Robinhood’s shares are set to begin trading, as investors question its $32 billion valuation.

Shares of the investing app Robinhood begin trading on Thursday, after a highly anticipated initial public offering priced at $38 a share. That was at the low end of the range bankers set for the deal, adding extra intrigue to the company’s first day of trading. Even so, Robinhood’s I.P.O. raised $1.9 billion from investors, valuing the eight-year-old firm at nearly $32 billion.

Is Robinhood really worth that much?

The numbers tell only part of the story. Robinhood has 22.5 million accounts, but they are far smaller, $4,500 on average, than that of its rival Charles Schwab, with an average balance of $200,000. Not captured in those numbers is that Robinhood’s customers are an average age of 31, far younger than rival brokers’ typical clientele. If Robinhood can retain its young customers through to retirement, or better yet convert them into credit card or banking customers, as Robinhood says it wants to, those accounts could be worth a lot more over time.

“Robinhood has something no one else has: 22.5 million youngsters,” said Thomas Peterffy, who founded Interactive Brokers in the 1970s. “That’s huge.”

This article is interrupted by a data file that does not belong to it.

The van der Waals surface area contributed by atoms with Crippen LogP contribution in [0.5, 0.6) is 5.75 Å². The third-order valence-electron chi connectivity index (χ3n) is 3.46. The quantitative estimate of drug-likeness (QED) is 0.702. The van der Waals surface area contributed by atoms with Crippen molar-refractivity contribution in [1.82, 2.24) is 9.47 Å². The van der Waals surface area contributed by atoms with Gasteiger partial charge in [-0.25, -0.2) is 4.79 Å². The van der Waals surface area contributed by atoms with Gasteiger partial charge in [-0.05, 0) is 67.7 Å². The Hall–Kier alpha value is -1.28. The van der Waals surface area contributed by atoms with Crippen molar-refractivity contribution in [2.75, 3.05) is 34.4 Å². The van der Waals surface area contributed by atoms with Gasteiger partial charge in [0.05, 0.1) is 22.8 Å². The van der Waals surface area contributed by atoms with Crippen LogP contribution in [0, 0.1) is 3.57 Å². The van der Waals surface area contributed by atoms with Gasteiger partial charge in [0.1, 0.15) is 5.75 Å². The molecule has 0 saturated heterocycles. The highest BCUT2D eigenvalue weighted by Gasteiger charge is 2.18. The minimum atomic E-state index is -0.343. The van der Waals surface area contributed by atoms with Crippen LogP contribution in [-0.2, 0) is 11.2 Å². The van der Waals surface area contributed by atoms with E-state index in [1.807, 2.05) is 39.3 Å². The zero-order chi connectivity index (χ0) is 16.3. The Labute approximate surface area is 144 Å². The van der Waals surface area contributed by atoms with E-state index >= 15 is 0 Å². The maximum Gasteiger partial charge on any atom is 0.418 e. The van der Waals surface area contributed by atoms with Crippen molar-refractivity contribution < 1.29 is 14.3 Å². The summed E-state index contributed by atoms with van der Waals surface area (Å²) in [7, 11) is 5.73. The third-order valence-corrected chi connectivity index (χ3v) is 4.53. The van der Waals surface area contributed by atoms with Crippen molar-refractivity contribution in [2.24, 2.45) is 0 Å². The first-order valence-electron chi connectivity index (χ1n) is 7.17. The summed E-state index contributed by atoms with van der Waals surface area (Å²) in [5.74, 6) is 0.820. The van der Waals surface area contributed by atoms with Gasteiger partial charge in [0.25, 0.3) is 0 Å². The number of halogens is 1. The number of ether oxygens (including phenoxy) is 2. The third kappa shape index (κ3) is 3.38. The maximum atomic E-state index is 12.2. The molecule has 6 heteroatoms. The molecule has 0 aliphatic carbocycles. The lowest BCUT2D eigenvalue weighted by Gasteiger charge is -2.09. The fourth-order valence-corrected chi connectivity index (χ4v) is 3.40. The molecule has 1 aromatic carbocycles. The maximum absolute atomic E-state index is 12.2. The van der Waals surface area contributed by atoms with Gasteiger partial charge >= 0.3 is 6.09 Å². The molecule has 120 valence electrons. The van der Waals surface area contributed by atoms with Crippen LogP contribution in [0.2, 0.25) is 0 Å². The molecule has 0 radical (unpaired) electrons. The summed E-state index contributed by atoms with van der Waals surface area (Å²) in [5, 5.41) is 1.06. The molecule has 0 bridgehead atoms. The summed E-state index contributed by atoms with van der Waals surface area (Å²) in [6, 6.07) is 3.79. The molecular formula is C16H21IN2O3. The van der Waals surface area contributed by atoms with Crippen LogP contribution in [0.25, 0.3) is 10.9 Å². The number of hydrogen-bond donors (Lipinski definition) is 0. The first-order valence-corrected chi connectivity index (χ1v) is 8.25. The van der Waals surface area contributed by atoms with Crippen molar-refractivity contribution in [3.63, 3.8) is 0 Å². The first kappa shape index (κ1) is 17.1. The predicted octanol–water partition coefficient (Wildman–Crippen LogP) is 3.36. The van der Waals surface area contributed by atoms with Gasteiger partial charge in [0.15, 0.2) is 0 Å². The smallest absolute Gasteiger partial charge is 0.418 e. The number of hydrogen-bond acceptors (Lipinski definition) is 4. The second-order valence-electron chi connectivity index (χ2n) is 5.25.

But institutional investors are wary, and many sat out of the I.P.O. The DealBook newsletter spoke with investment firms big and small, and a common view is that $32 billion is high, especially considering Robinhood still faces various investigations and lawsuits tied to its business model that, because it charges no commissions, attracts inexperienced traders and, some say, encourages them to take huge risks in the market.

“There are a lot of red flags,” said David Erickson, who used to run equity underwriting at Barclays and now teaches at Wharton. “This is as far from a ‘must own’ for most big institutional investors as you can get.”

But leaving Wall Street befuddled is part of Robinhood’s story. The app is a disrupter that pledges to democratize finance. As part of its I.P.O., Robinhood sold as much as a third of the shares directly to its customers through its app, upending the traditional process. Whether these investors hold onto, buy more or quickly dump the stock is the biggest question when it opens for trading.

Hordes of retail investors banded together on Robinhood to stoke the meme-stock frenzy, turning the app into the stock market’s equivalent of David’s slingshot. Many of those same investors who piled into GameStop, AMC and others will ultimately decide whether Robinhood’s own stock will strike another perceived blow for the proverbial little guy.

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